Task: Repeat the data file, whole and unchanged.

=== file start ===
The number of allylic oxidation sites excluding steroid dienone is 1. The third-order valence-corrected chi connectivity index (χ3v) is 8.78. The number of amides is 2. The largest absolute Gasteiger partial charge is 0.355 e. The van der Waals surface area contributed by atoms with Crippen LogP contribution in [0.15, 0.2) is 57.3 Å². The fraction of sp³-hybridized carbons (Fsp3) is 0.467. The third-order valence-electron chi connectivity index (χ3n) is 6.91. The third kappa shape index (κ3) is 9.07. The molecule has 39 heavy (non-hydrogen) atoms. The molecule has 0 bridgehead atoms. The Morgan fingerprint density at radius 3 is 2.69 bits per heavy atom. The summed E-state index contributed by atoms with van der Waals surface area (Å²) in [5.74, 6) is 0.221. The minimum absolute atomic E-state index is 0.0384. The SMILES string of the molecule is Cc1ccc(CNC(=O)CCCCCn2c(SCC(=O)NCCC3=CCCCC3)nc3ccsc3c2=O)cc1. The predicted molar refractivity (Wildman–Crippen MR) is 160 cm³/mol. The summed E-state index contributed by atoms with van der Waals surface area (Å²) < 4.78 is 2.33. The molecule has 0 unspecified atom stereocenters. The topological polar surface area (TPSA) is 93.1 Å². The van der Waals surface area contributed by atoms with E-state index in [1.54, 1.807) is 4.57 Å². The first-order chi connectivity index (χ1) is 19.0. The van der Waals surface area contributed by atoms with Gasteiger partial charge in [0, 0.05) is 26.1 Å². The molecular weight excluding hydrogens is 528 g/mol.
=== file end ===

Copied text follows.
The number of allylic oxidation sites excluding steroid dienone is 1. The third-order valence-corrected chi connectivity index (χ3v) is 8.78. The number of amides is 2. The largest absolute Gasteiger partial charge is 0.355 e. The van der Waals surface area contributed by atoms with Crippen LogP contribution in [0.15, 0.2) is 57.3 Å². The fraction of sp³-hybridized carbons (Fsp3) is 0.467. The third-order valence-electron chi connectivity index (χ3n) is 6.91. The third kappa shape index (κ3) is 9.07. The molecule has 39 heavy (non-hydrogen) atoms. The molecule has 0 bridgehead atoms. The Morgan fingerprint density at radius 3 is 2.69 bits per heavy atom. The summed E-state index contributed by atoms with van der Waals surface area (Å²) in [5.74, 6) is 0.221. The minimum absolute atomic E-state index is 0.0384. The SMILES string of the molecule is Cc1ccc(CNC(=O)CCCCCn2c(SCC(=O)NCCC3=CCCCC3)nc3ccsc3c2=O)cc1. The predicted molar refractivity (Wildman–Crippen MR) is 160 cm³/mol. The summed E-state index contributed by atoms with van der Waals surface area (Å²) < 4.78 is 2.33. The molecule has 0 unspecified atom stereocenters. The topological polar surface area (TPSA) is 93.1 Å². The van der Waals surface area contributed by atoms with E-state index in [1.54, 1.807) is 4.57 Å². The first-order chi connectivity index (χ1) is 19.0. The van der Waals surface area contributed by atoms with Gasteiger partial charge in [0, 0.05) is 26.1 Å². The molecular weight excluding hydrogens is 528 g/mol.